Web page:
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Human exposure to mercury in fish in mining areas in the Philippines

Country Paper proposed by The Philippines








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    Project
    Restoring the Environment and Livelihoods of Smallholder Farmers Affected by Illegal Mining in Ghana - GCP/GHA/031/JPN 2021
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    Ghana is the second largest cocoa producer and exporter in the world, together with Côte d’Ivoire, and produces about 70 percent of the world’s cocoa. The country’s cocoa industry employs approximately 800 000 farm families and generates about USD 2 billion in foreign exchange annually. However, illegal small scale gold mining in the country, popularly referred to as galamsey , has resulted in the destruction of cocoa farms, loss of forest cover and biodiversity, and the rise of land and water pollution. Cocoa productivity has also been decreasing as a result of climate change, unsustainable farming practices, ageing cocoa trees, and low soil fertility, among other things. Against this background, the project aimed to promote climate resilience and sustainable cocoa production, using successional and diversified cocoa based agroforestry, and to restore the environment and livelihoods of smallholder cocoa farmers affected by illegal mining. The project was implemented in Kwabiribiem Municipal District and in selected communities in Denkyembour District.
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    Article
    Reforestation on ex mining reclamation area
    XV World Forestry Congress, 2-6 May 2022
    2022
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    Ex-mining land is categorized as land with a high level of degradation. The loss of biodiversity, low soil fertility, loss several layer of soil horizon, very unbalance texture, and even contamination can occur due to mining activities. Reforestation of mining land has been carried out with the approaches of improving the physical properties of the soil, selecting plant types, and improving soil biology in ex-gold mining land in Bogor. The addition of compost significantly increased organic matter content, C/N ratio, macro nutrients (N,P,K) content and improving soil texture. The application of Mycorrhiza and rhizobium significantly increase the growth of forest plant such as trembesi (Samanea saman), gmelina (Anthocepalus cadamba) and ganitri (Elaeocarpus angustifolus), in ex-gold mining areas. The application of those significantly improved vegetation diversity on ex-gold mining land including more than 8 types of understory plants and more than 5 plants were from the trees group. This show that reforestation of ex-mining land is feasible if it is carried out with a comprehensive approach. Keyword: Reforestation, Arbuscular Mycorrhiza Fungi, Biodiversity, Compost, Tailing ID: 3486319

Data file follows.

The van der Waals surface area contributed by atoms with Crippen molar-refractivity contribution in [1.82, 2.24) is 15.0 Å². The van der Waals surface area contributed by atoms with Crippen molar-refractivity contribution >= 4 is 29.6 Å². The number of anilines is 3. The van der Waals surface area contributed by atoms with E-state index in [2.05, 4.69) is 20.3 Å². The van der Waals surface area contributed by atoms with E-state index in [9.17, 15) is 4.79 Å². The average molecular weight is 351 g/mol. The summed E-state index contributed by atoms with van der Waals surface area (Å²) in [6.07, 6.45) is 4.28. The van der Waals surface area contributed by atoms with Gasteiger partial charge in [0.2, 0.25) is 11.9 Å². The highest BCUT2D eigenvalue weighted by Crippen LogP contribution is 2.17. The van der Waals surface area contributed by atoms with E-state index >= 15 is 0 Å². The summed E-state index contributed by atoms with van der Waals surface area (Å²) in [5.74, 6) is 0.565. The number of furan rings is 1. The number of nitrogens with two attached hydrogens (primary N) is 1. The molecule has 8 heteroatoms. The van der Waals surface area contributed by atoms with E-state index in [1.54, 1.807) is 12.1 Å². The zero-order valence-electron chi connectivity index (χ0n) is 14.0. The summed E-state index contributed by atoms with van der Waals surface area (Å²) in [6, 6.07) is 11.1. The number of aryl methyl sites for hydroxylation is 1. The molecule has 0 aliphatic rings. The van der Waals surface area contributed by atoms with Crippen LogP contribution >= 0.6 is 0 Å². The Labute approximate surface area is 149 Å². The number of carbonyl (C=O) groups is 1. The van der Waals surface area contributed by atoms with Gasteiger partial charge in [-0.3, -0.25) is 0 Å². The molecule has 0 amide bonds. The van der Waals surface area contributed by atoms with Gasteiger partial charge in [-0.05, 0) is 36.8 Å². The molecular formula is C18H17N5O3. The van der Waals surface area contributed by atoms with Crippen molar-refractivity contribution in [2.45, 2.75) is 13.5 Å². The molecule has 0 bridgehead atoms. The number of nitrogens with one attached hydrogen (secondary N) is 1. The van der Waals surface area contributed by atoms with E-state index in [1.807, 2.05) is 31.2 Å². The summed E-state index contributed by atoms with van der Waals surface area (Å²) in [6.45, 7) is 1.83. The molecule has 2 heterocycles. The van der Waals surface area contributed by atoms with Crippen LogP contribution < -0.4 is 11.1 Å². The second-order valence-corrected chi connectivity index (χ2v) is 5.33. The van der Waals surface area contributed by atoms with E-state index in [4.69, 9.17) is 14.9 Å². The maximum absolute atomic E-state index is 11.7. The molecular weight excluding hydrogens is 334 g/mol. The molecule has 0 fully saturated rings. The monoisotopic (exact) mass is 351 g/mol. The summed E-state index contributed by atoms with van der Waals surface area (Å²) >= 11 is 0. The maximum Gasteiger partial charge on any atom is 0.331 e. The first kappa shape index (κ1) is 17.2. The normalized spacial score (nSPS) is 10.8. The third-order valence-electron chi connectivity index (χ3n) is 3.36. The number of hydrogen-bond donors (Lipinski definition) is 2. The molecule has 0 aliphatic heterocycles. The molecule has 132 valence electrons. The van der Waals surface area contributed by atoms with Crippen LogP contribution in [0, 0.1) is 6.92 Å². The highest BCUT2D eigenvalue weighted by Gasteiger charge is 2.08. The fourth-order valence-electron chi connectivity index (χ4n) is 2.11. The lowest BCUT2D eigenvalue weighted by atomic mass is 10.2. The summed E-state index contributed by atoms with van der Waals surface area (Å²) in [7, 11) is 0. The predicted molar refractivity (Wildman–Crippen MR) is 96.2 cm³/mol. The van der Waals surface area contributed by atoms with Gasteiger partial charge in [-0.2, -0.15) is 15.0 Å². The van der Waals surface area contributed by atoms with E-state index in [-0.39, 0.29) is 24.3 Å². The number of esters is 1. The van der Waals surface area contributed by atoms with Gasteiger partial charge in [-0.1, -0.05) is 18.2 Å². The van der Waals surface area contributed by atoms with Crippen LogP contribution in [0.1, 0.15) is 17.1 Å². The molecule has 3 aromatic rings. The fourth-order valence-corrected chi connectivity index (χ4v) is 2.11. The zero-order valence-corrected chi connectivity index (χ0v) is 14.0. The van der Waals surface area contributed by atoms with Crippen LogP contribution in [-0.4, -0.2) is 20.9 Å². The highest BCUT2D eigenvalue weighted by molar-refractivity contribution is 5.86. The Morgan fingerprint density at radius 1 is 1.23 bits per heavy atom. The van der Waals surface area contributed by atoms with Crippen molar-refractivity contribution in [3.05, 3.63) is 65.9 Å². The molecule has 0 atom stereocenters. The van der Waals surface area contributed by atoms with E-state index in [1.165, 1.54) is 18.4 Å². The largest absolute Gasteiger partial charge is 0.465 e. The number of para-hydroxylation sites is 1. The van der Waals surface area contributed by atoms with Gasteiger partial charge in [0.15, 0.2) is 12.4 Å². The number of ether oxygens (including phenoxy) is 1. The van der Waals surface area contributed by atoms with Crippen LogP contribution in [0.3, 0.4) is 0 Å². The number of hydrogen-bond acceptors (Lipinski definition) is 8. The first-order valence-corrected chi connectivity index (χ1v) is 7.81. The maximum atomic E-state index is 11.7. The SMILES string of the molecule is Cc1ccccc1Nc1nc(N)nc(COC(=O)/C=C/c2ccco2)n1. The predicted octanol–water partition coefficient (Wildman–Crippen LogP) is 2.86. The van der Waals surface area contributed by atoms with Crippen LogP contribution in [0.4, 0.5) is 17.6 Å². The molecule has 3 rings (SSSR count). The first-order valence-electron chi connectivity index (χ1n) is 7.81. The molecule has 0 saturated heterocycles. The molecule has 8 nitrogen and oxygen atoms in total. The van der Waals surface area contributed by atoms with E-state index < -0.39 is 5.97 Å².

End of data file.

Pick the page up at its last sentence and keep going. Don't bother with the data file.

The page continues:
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    Project
    Capacity Building for the Management of Small-Pelagic Fisheries in Eritrea - TCP/ERI/3606 2020
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    Eritrea’s agriculture, forestry and fisheries sectors account for 17 percent of the country’s annual gross domestic product (GDP), but the fisheries sub-sector only contributes 18 percent of this value, or 3 percent of the national total. Annual per capita fish consumption is low in Eritrea, with an estimated annual per capita fish consumption of 0.4 kilograms, compared to an African-wide average of 9.8 kilograms. In fact, low dietary diversity and access to protein-rich foods among certain segments of the population continues to be a problem, especially among the rural, coastal and more isolated communities, many of whom work in or depend on small-scale fisheries. In addition, fish food consumption remains skewed towards urban populations. From having the second lowest Human Development Index (HDI) out of the 188 countries assessed in 2015 to experiencing high levels of inter-annual variability in market, export and exchange rate activities, Eritrea has an underdeveloped private investment context from which productivity gains and economic diversification could otherwise prosper. The small-pelagic fisheries sector, for instance, has the potential to yield cost-effective investments at scale while actively contributing to poverty reduction and food security and nutrition. With 2 500 kilometers of coastline, including the Dahlak Archipelago where small-pelagic fish varieties are found, Eritrea’s potential in developing its fisheries sector has been halted by a complex, post-independence socioeconomic context. Recent declines in output, employment and income in the small-scale fisheries sector were not due to overfishing or unsustainable natural resource practices. Instead, this is part of broader programmatic and institutional challenges in national sustainable development plans. The Government of Eritrea has therefore published its Interim Poverty Reduction Strategy Paper, identifying three priorities for the fisheries sector.  Increase the profitability of artisanal fisheries by strengthening rural cooperatives and linking them to high-value export markets;  Boost export earnings by creating suitable investment climates for investors; and  Strengthen resource management practices to ensure environmental sustainability.

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